Each person who enters the homeless resource center in downtown San Antonio has traveled a unique path to get there.
No matter their history, Kameron Rhys, 26, greets them with a smile.
“He’s the first face that they see, so he’s the definition of the day,” said Brittney Ackerson, assistant director of the Corazón Day Center and Resource Hub. “His cheerful attitude really impacts somebody who’s coming in in a bad mood. … He sets the tone.”
The center provides hot meals, hygiene supplies, benefit navigation, recovery groups and hot showers to an average of 200-275 people a day.
Rhys, an intake specialist at the center, had his own experience with homelessness and mental health issues, which allows him to connect with and earn the trust of many people who arrive at the center.
“I just take their name and their birthday down on a piece of paper — but it can be so much more than that,” he said. “Some of them feel comfortable opening up to me, and I’ll tell them … you’re not struggling alone, because I’ve been where you are, I know what it feels like to not have anything — to have people turn their backs on you.
“If nobody else cares about you, if nobody else believes in you, well, you better believe that I do.”
His dedication to helping some of the most vulnerable residents led the Texas Homeless Network, a statewide nonprofit, to select Rhys for its 2022 Outstanding Community Service Award.
The award ceremony was a humbling experience, Rhys said. “I didn’t think I was gonna get emotional … people recognize the work that I do and it’s not going unnoticed.”
Working with people experiencing homelessness is often difficult and thankless, Ackerson said, “so for somebody on our team to get that recognition — it’s a breath of fresh air.”
Getting other voices heard
While Rhys is from San Antonio, he spent much of his childhood in Sabinal, a small Texas town about an hour’s drive west.
He was placed in the foster care system when he was 6 years old and was adopted by his foster mother when he was 10.
But their relationship was strained and he wanted independence.
“I moved back here to give us some space [and] get on my feet,” he said. “You can’t really get a good job in a small town and I wanted to be on my own — but I couldn’t support myself.”
He eventually found himself living with someone who was struggling with mental health issues and drug addiction — a combination that led to violence in 2018, he said.
“I didn’t have anywhere else to go,” he said. “When people say that their drug use only affects them — they’re wrong because it affects everybody around you, even if you don’t think so.”
He found the Thrive Youth Center program at Haven for Hope and spent 13 months waiting for housing through Opportunity Home San Antonio, formerly San Antonio Housing Authority.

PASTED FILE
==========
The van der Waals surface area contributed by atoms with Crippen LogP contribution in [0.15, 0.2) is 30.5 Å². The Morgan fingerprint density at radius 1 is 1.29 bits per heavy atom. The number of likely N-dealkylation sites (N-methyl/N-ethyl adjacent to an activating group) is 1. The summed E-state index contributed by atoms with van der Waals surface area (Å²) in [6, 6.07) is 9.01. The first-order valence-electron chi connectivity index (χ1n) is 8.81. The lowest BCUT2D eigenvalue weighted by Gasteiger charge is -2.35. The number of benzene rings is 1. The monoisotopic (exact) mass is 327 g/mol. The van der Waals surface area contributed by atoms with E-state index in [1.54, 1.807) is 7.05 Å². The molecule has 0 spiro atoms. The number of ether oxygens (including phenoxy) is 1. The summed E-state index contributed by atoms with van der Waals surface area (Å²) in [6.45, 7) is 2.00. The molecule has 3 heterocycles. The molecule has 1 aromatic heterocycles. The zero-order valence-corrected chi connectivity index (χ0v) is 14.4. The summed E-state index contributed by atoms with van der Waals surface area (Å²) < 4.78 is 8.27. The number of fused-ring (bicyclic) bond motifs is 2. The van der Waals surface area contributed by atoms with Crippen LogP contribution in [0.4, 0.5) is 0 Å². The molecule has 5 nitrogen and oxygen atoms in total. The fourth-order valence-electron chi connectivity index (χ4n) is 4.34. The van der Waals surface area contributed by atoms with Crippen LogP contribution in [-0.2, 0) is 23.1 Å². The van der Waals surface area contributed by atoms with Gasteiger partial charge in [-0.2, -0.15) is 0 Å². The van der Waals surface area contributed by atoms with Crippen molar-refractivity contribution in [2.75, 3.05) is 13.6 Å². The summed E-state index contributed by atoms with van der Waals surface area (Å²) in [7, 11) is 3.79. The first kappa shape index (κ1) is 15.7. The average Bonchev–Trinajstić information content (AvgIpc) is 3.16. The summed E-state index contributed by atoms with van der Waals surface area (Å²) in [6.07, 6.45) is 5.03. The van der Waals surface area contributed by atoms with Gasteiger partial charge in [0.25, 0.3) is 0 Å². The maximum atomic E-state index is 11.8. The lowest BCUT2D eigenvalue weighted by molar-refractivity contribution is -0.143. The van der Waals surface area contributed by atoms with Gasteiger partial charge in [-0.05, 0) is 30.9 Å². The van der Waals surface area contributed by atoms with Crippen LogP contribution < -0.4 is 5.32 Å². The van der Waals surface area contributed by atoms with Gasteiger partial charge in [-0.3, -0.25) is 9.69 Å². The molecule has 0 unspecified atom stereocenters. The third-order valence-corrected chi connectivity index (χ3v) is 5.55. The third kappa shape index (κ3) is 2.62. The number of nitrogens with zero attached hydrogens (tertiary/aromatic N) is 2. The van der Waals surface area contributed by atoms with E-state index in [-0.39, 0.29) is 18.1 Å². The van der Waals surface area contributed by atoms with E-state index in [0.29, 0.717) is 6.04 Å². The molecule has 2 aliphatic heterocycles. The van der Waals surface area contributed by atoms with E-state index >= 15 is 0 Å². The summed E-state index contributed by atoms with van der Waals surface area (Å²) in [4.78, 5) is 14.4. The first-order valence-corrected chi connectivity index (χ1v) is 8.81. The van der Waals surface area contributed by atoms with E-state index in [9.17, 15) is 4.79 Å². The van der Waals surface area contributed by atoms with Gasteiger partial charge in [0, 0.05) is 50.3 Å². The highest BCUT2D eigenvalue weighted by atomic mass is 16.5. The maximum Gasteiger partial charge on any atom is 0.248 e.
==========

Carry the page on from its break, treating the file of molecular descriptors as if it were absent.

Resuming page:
While at Haven, he was asked to help form a Youth Action Board organized by South Alamo Regional Alliance for the Homeless (SARAH).
That board informed a grant proposal for the U.S. Department of Housing and Urban Development to fund new youth-specific programming and partnerships.
At first, he was skeptical. “I was like … are they actually going to hear us? Is it actually going to make a difference?”
It appears so.
In 2019, San Antonio received a $6.9 million grant that funded youth-focused street outreach, transitional housing, rental assistance programs, and the Young Adult Stability and Support Drop-in Center to create a safe place for young adults to access critical resources at Travis Park Church.
“They listened. And that’s what really set it off for me … I put my story out there and they’ve heard me,” he said. “I need to continue this because this is working. … I’m working on getting other voices heard, too.”
It’s hard to pinpoint how many young people age 18-24 live on San Antonio’s streets, in shelters or are couch surfing in any given year. The region’s 2020 point-in-time count found 185 homeless youth and young adults, up from 128 in 2019. The count was canceled in 2021 due to the pandemic, but during the 2022 effort, 156 youth were counted as homeless, 23 were unsheltered.
‘100 more Kamerons’
Rhys started serving as president of the Youth Action Board in 2019 and was appointed to SARAH’s board of directors in 2020.
“Being homeless isn’t easy. And I know these people out here have it pretty hard, which is why I fight for them the way I do,” he said. “I know not all programs will get it right with them. They get failed and they fall through the cracks.”
He’s taking online courses toward a degree in sociology from the University of Texas at San Antonio and has repaired his relationships with both mothers — his birth mother and his adoptive mother — and his older brother.
Ultimately, he wants to start his own nonprofit that specializes in low-barrier — meaning you don’t have to be sober to benefit — services including emergency shelter, benefit navigation and harm reduction strategies, which reduce negative health consequences associated with drug use, disease and infection.
“I want to serve everybody and not just the ones who fit certain, quote-unquote, criteria,” he said. “Harm reduction really humanizes them. They’re not numbers. … They’re human beings who need some help.”
In the meantime, the staff at Corazón is happy to have Rhys’ smile welcoming folks to the center.
“Kameron is a vital part of Corazón. Not only does he treat our clients with empathy and kindness, his lived experience and perspective help us create policies that reduce gaps in the system and redesign programs that better serve those in need in our community,” said Rev. Gavin Rogers, executive director. “He and other peer support specialists transform us into a much better nonprofit and service provider. I wish I could hire 100 more Kamerons.”